Isn’t it Time YOU Took a Break?

Filed under Best Practices | Posted by PMStudent

You have so much to do, and you cannot figure out the solution to one specific problem. You do not deserve a break until you know how to resolve the problem. You will not take a break until you know that you are going to make your deadline.

Guess what? This might be the exact time for you to take a break. Indulge in a few cat videos or clips of puppies engaging in mischief. Research has shown that participants performed tasks better AFTER looking at pictures of baby animals.

Taking a break will actually help to ensure that you are working on the right priorities. Taking a break does not take you off course it actually keeps you on track.

Don’t trust me trust science.

University of Illinois psychology professor Alejandro Lleras explains:

“…Deactivating and reactivating your goals allows you to stay focused,” he said. “From a practical standpoint, our research suggests that, when faced with long tasks (such as studying before a final exam or doing your taxes), it is best to impose brief breaks on yourself. Brief mental breaks will actually help you stay focused on your task!” (www.open.buffer.com/science-taking-breaks-at-work)

If you are worried that taking a break is preventing you from problem-solving, the opposite is true. When you take a break, your mind is not entirely idle. Some of your brain activity increases when you daydream and when you let your mind wander. Engineering professor Barbara Oakley states that while we do need to focus, we also need to enter a state called the diffuse mode. Focusing blocks us from this mode. Relaxing allows us to get into this mode and it is while in the diffuse mode your subconscious mind chips away at the problem that you are trying to solve. (www.motherjones.com/environment/2014/08/inquiring-minds-barbara-oakley-learning-neuroscience)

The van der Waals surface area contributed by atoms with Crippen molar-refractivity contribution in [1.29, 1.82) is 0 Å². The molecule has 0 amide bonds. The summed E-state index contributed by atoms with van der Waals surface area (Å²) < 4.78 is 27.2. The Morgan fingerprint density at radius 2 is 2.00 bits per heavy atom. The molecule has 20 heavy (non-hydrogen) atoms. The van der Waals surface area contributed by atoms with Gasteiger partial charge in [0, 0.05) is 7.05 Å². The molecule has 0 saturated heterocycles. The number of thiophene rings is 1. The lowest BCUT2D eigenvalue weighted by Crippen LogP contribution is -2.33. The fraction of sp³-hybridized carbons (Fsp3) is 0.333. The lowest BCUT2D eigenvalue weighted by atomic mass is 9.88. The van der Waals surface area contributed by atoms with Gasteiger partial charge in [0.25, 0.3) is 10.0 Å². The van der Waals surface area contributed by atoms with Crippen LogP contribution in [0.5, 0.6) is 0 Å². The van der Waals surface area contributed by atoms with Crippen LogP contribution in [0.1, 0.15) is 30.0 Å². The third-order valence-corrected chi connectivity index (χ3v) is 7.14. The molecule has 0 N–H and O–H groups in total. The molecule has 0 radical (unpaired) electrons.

If this is true for you, then it is true for your team. When you see your team struggling with a complicated issue, encourage them to take a break. When you see a team member stressing out over a challenging problem, tell him or her to take a short walk around the building. You are not teaching people to walk away when the going gets tough. You are showing them that they can dig in and respond to the tough issues with a stronger and more focused mind. Make taking breaks part of your team discipline. Teach your team members that the way to real productivity and sharp thinking is to give your brain a rest.

You would not keep a high-performance engine running at top speed for extended periods of time. If you did it would burn out. And before it burned out it would gradually become slower and less efficient. Your mind and the minds of those around you are high-performance engines, don’t burn them out.

Take a break.

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